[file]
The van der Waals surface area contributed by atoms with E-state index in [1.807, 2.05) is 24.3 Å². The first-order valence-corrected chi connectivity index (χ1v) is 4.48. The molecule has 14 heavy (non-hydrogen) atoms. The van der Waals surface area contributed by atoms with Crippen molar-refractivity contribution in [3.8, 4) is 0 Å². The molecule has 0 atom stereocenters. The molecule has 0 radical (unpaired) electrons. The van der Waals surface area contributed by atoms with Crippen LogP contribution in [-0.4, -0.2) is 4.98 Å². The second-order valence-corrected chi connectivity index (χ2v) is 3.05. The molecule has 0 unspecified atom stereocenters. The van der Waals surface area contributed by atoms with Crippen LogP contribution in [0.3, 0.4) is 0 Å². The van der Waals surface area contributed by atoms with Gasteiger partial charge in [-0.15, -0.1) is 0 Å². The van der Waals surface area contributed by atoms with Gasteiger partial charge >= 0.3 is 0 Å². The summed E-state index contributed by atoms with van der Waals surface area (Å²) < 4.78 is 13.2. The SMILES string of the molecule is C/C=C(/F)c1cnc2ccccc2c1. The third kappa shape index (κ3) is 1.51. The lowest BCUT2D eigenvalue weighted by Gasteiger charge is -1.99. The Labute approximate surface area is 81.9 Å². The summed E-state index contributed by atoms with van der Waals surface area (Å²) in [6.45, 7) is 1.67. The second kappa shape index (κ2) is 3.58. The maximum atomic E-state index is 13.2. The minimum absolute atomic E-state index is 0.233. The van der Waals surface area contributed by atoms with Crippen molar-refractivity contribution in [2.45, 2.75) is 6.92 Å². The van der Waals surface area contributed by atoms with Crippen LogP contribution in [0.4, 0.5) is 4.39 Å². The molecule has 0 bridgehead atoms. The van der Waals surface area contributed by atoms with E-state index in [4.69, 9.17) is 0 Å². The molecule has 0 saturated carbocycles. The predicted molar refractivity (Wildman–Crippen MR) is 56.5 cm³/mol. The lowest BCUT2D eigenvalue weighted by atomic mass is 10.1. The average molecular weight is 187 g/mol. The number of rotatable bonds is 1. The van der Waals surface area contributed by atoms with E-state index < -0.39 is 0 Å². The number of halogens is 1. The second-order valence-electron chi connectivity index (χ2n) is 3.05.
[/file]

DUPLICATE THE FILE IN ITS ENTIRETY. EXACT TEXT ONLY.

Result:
The van der Waals surface area contributed by atoms with E-state index in [1.807, 2.05) is 24.3 Å². The first-order valence-corrected chi connectivity index (χ1v) is 4.48. The molecule has 14 heavy (non-hydrogen) atoms. The van der Waals surface area contributed by atoms with Crippen molar-refractivity contribution in [3.8, 4) is 0 Å². The molecule has 0 atom stereocenters. The molecule has 0 radical (unpaired) electrons. The van der Waals surface area contributed by atoms with Crippen LogP contribution in [-0.4, -0.2) is 4.98 Å². The second-order valence-corrected chi connectivity index (χ2v) is 3.05. The molecule has 0 unspecified atom stereocenters. The van der Waals surface area contributed by atoms with Crippen LogP contribution in [0.3, 0.4) is 0 Å². The van der Waals surface area contributed by atoms with Gasteiger partial charge in [-0.15, -0.1) is 0 Å². The van der Waals surface area contributed by atoms with Gasteiger partial charge >= 0.3 is 0 Å². The summed E-state index contributed by atoms with van der Waals surface area (Å²) < 4.78 is 13.2. The SMILES string of the molecule is C/C=C(/F)c1cnc2ccccc2c1. The third kappa shape index (κ3) is 1.51. The lowest BCUT2D eigenvalue weighted by Gasteiger charge is -1.99. The Labute approximate surface area is 81.9 Å². The summed E-state index contributed by atoms with van der Waals surface area (Å²) in [6.45, 7) is 1.67. The second kappa shape index (κ2) is 3.58. The maximum atomic E-state index is 13.2. The minimum absolute atomic E-state index is 0.233. The van der Waals surface area contributed by atoms with Crippen molar-refractivity contribution in [2.45, 2.75) is 6.92 Å². The van der Waals surface area contributed by atoms with Crippen LogP contribution in [0.4, 0.5) is 4.39 Å². The molecule has 0 bridgehead atoms. The van der Waals surface area contributed by atoms with E-state index in [4.69, 9.17) is 0 Å². The molecule has 0 saturated carbocycles. The predicted molar refractivity (Wildman–Crippen MR) is 56.5 cm³/mol. The lowest BCUT2D eigenvalue weighted by atomic mass is 10.1. The average molecular weight is 187 g/mol. The number of rotatable bonds is 1. The van der Waals surface area contributed by atoms with E-state index < -0.39 is 0 Å². The number of halogens is 1. The second-order valence-electron chi connectivity index (χ2n) is 3.05.